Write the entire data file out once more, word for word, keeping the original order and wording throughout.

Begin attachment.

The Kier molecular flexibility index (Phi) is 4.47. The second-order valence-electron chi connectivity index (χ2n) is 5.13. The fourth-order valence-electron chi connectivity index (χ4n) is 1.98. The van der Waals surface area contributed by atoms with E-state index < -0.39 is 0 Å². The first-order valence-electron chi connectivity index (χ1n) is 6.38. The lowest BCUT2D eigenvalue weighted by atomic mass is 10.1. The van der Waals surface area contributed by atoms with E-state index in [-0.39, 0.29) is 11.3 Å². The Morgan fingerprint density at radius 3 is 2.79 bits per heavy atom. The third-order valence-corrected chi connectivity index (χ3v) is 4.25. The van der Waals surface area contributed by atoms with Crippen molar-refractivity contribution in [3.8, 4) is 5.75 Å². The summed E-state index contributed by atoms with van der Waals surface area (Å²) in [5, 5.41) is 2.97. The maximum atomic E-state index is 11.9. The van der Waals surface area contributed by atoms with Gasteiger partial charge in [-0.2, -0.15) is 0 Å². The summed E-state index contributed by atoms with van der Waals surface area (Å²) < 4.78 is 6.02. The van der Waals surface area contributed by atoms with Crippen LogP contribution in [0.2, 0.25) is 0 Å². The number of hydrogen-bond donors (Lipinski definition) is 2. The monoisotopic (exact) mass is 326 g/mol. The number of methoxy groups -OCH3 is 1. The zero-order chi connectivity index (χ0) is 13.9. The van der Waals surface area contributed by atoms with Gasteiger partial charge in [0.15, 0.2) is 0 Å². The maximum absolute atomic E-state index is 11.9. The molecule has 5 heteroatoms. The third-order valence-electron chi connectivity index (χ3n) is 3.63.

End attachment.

The Kier molecular flexibility index (Phi) is 4.47. The second-order valence-electron chi connectivity index (χ2n) is 5.13. The fourth-order valence-electron chi connectivity index (χ4n) is 1.98. The van der Waals surface area contributed by atoms with E-state index < -0.39 is 0 Å². The first-order valence-electron chi connectivity index (χ1n) is 6.38. The lowest BCUT2D eigenvalue weighted by atomic mass is 10.1. The van der Waals surface area contributed by atoms with E-state index in [-0.39, 0.29) is 11.3 Å². The Morgan fingerprint density at radius 3 is 2.79 bits per heavy atom. The third-order valence-corrected chi connectivity index (χ3v) is 4.25. The van der Waals surface area contributed by atoms with Crippen molar-refractivity contribution in [3.8, 4) is 5.75 Å². The summed E-state index contributed by atoms with van der Waals surface area (Å²) in [5, 5.41) is 2.97. The maximum atomic E-state index is 11.9. The van der Waals surface area contributed by atoms with Gasteiger partial charge in [-0.2, -0.15) is 0 Å². The summed E-state index contributed by atoms with van der Waals surface area (Å²) < 4.78 is 6.02. The van der Waals surface area contributed by atoms with Crippen LogP contribution in [0.2, 0.25) is 0 Å². The number of hydrogen-bond donors (Lipinski definition) is 2. The monoisotopic (exact) mass is 326 g/mol. The number of methoxy groups -OCH3 is 1. The zero-order chi connectivity index (χ0) is 13.9. The van der Waals surface area contributed by atoms with Gasteiger partial charge in [0.15, 0.2) is 0 Å². The maximum absolute atomic E-state index is 11.9. The molecule has 5 heteroatoms. The third-order valence-electron chi connectivity index (χ3n) is 3.63.